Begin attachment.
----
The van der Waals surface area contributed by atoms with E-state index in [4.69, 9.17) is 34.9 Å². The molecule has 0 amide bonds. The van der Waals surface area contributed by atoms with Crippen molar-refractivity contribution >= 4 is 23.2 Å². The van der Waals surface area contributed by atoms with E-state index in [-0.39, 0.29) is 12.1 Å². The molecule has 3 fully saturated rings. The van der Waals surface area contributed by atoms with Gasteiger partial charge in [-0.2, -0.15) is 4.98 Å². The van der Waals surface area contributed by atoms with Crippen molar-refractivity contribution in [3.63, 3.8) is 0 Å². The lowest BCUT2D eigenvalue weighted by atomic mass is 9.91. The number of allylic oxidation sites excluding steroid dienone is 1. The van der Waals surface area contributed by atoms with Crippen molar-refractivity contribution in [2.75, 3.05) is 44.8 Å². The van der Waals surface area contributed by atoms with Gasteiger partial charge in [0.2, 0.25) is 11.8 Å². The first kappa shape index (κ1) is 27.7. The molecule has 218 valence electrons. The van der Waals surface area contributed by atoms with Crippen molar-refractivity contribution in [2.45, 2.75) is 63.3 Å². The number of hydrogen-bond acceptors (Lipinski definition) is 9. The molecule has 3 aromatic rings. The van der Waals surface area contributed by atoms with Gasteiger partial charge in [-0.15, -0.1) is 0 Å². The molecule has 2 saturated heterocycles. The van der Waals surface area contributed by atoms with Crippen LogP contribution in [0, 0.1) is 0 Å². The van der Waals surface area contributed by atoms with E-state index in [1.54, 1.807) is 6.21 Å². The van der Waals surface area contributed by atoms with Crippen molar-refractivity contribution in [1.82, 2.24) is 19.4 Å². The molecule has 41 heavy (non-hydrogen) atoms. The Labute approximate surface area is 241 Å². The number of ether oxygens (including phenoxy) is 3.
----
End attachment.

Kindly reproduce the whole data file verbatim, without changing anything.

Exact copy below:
The van der Waals surface area contributed by atoms with E-state index in [4.69, 9.17) is 34.9 Å². The molecule has 0 amide bonds. The van der Waals surface area contributed by atoms with Crippen molar-refractivity contribution >= 4 is 23.2 Å². The van der Waals surface area contributed by atoms with E-state index in [-0.39, 0.29) is 12.1 Å². The molecule has 3 fully saturated rings. The van der Waals surface area contributed by atoms with Gasteiger partial charge in [-0.2, -0.15) is 4.98 Å². The van der Waals surface area contributed by atoms with Crippen molar-refractivity contribution in [3.63, 3.8) is 0 Å². The lowest BCUT2D eigenvalue weighted by atomic mass is 9.91. The number of allylic oxidation sites excluding steroid dienone is 1. The van der Waals surface area contributed by atoms with Crippen molar-refractivity contribution in [2.75, 3.05) is 44.8 Å². The van der Waals surface area contributed by atoms with Gasteiger partial charge in [0.2, 0.25) is 11.8 Å². The first kappa shape index (κ1) is 27.7. The molecule has 218 valence electrons. The van der Waals surface area contributed by atoms with Crippen molar-refractivity contribution in [2.45, 2.75) is 63.3 Å². The number of hydrogen-bond acceptors (Lipinski definition) is 9. The molecule has 3 aromatic rings. The van der Waals surface area contributed by atoms with Gasteiger partial charge in [-0.15, -0.1) is 0 Å². The molecule has 2 saturated heterocycles. The van der Waals surface area contributed by atoms with Crippen LogP contribution in [0, 0.1) is 0 Å². The van der Waals surface area contributed by atoms with E-state index in [1.54, 1.807) is 6.21 Å². The van der Waals surface area contributed by atoms with Crippen molar-refractivity contribution in [1.82, 2.24) is 19.4 Å². The molecule has 41 heavy (non-hydrogen) atoms. The Labute approximate surface area is 241 Å². The number of ether oxygens (including phenoxy) is 3.